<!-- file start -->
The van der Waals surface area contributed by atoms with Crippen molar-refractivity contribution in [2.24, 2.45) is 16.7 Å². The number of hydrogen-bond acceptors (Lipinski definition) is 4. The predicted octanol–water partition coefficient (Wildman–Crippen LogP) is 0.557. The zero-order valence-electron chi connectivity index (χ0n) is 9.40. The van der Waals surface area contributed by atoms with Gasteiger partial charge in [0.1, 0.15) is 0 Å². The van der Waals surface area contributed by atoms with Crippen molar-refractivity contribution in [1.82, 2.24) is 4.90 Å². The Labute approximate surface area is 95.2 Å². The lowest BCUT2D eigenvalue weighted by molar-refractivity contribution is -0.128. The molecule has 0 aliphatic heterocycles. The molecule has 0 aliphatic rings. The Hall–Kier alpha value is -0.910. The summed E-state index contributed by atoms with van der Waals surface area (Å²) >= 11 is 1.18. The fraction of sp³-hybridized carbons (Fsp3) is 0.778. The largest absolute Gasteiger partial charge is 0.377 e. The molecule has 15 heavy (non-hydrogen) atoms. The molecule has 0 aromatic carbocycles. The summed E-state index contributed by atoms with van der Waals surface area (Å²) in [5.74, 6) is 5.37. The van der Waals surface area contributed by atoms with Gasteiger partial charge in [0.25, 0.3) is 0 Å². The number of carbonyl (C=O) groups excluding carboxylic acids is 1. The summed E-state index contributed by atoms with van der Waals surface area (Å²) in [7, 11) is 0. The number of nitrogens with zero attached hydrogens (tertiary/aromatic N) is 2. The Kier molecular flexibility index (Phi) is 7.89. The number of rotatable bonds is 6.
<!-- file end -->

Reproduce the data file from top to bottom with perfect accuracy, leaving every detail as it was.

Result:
The van der Waals surface area contributed by atoms with Crippen molar-refractivity contribution in [2.24, 2.45) is 16.7 Å². The number of hydrogen-bond acceptors (Lipinski definition) is 4. The predicted octanol–water partition coefficient (Wildman–Crippen LogP) is 0.557. The zero-order valence-electron chi connectivity index (χ0n) is 9.40. The van der Waals surface area contributed by atoms with Gasteiger partial charge in [0.1, 0.15) is 0 Å². The van der Waals surface area contributed by atoms with Crippen molar-refractivity contribution in [1.82, 2.24) is 4.90 Å². The Labute approximate surface area is 95.2 Å². The lowest BCUT2D eigenvalue weighted by molar-refractivity contribution is -0.128. The molecule has 0 aliphatic heterocycles. The molecule has 0 aliphatic rings. The Hall–Kier alpha value is -0.910. The summed E-state index contributed by atoms with van der Waals surface area (Å²) >= 11 is 1.18. The fraction of sp³-hybridized carbons (Fsp3) is 0.778. The largest absolute Gasteiger partial charge is 0.377 e. The molecule has 15 heavy (non-hydrogen) atoms. The molecule has 0 aromatic carbocycles. The summed E-state index contributed by atoms with van der Waals surface area (Å²) in [5.74, 6) is 5.37. The van der Waals surface area contributed by atoms with Gasteiger partial charge in [0.25, 0.3) is 0 Å². The number of carbonyl (C=O) groups excluding carboxylic acids is 1. The summed E-state index contributed by atoms with van der Waals surface area (Å²) in [7, 11) is 0. The number of nitrogens with zero attached hydrogens (tertiary/aromatic N) is 2. The Kier molecular flexibility index (Phi) is 7.89. The number of rotatable bonds is 6.